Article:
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Teachers’ strikes continue

December 12th, 2022

As another group of teachers are fired for participating in wildcat strikes, pundits from across the political spectrum ponder the possible outcomes of the teacher’s revolt.

In Heti Világgazdaság, Judit Ágnes Kiss suggests that teachers’ discontent has reached the point of no return after another six teachers were dismissed for participating in strikes. She thinks that the whole educational system requires a complete overhaul. She calls for the revision of the centralized curriculum that leaves teachers little elbow room to adjust their plans to the actual needs of their students. Kiss also considers higher wages necessary to improve the quality of education and make teachers more motivated, noting that teachers currently barely make a living from their salaries. She accuses the government not only of trying to save money at the teachers’ expense, but also of demonstrating its power by disciplining and repressing those who stand up for their rights and in defence of a better education system.

On Mérce, Ferenc Kőszeghy calls on teachers to abandon non-violent methods and use tougher measures to protest against the government. Quoting the ideas of the early 20th century philosopher Walter Benjamin, the alt-left blogger claims that teachers can only succeed if they resort to ‘violent coercion’ and question the government’s monopoly of violence and its right to limit teachers’ right to strike. Kőszeghy writes that illegally striking teachers should force their colleagues to stop teaching and should also ‘disrupt everyday life’ to make Hungarians more aware of the depth of the problems and increase the visibility of the protesters.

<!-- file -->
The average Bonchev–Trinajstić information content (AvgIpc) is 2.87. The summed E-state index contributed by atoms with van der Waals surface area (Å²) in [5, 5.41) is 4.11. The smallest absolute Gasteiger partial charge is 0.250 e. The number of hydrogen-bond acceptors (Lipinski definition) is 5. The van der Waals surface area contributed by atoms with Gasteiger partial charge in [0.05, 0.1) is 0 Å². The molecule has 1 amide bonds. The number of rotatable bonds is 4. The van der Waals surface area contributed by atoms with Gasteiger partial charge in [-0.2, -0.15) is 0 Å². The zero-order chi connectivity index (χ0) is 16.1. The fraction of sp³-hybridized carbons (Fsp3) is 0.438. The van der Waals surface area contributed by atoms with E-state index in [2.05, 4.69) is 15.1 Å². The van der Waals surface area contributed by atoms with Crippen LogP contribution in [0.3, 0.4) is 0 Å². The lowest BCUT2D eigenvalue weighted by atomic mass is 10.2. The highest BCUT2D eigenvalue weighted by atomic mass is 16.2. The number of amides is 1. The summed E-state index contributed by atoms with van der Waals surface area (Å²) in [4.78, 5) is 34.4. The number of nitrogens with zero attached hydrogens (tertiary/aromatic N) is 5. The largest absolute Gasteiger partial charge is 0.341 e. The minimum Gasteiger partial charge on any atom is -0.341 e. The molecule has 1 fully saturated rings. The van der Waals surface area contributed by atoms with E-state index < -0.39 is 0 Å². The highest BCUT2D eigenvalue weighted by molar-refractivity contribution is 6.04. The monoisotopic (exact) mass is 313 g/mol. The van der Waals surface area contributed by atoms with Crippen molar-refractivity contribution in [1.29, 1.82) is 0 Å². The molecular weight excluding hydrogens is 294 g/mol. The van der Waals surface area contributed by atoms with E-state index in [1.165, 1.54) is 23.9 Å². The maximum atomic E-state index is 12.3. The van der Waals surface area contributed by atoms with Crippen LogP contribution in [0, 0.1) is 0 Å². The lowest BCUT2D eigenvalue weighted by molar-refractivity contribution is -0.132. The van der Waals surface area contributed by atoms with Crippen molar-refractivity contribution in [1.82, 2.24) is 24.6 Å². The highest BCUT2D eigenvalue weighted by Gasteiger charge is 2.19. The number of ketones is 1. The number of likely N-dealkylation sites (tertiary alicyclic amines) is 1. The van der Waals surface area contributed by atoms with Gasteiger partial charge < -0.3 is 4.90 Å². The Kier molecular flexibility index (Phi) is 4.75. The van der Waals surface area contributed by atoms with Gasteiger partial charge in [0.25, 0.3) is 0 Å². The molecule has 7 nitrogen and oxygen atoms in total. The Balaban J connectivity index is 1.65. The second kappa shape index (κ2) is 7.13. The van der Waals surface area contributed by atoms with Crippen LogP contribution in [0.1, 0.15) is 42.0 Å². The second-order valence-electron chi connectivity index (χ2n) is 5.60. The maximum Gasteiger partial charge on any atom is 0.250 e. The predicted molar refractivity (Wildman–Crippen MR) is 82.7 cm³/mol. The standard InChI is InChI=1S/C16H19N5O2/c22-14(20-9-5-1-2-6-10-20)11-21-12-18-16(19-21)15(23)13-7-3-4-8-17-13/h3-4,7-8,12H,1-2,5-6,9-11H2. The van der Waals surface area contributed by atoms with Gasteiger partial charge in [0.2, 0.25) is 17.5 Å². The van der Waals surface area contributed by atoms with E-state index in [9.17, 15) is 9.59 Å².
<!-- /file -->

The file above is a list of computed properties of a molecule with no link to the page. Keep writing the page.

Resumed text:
In Magyar Nemzet, Ervin Nagy accuses the organizers of teachers’ strikes of collusion with the opposition parties.  The pro-government commentator believes that, because it was unable to challenge the governing parties at recent elections, the Left wants to use the teachers to weaken the government. Their aim, he claims, is that the government would collapse under the mounting challenges resulting from the Ukraine war, galloping inflation, disputes with the EU and internal discontent. Nagy suspects that while the opposition parties want to use teachers for their own political purposes, if they were in power they would be unable to resolve any of the teachers’ problems.

In Magyar Hang, Attila Tibor Nagy fears that everyone in Hungary will be worse off if teachers’ concerns are not remedied. The left-wing analyst deems a complete paradigm shift necessary to improve education. Nagy recommends a more decentralized and better funded system, noting that according to a recent poll, 35 per cent of respondents see underfunding as the main problem of education, while another 30 per cent blame its problems on under-qualified teachers. Unless the quality of education is improved significantly, Hungary will drop behind in global competition, Nagy concludes.

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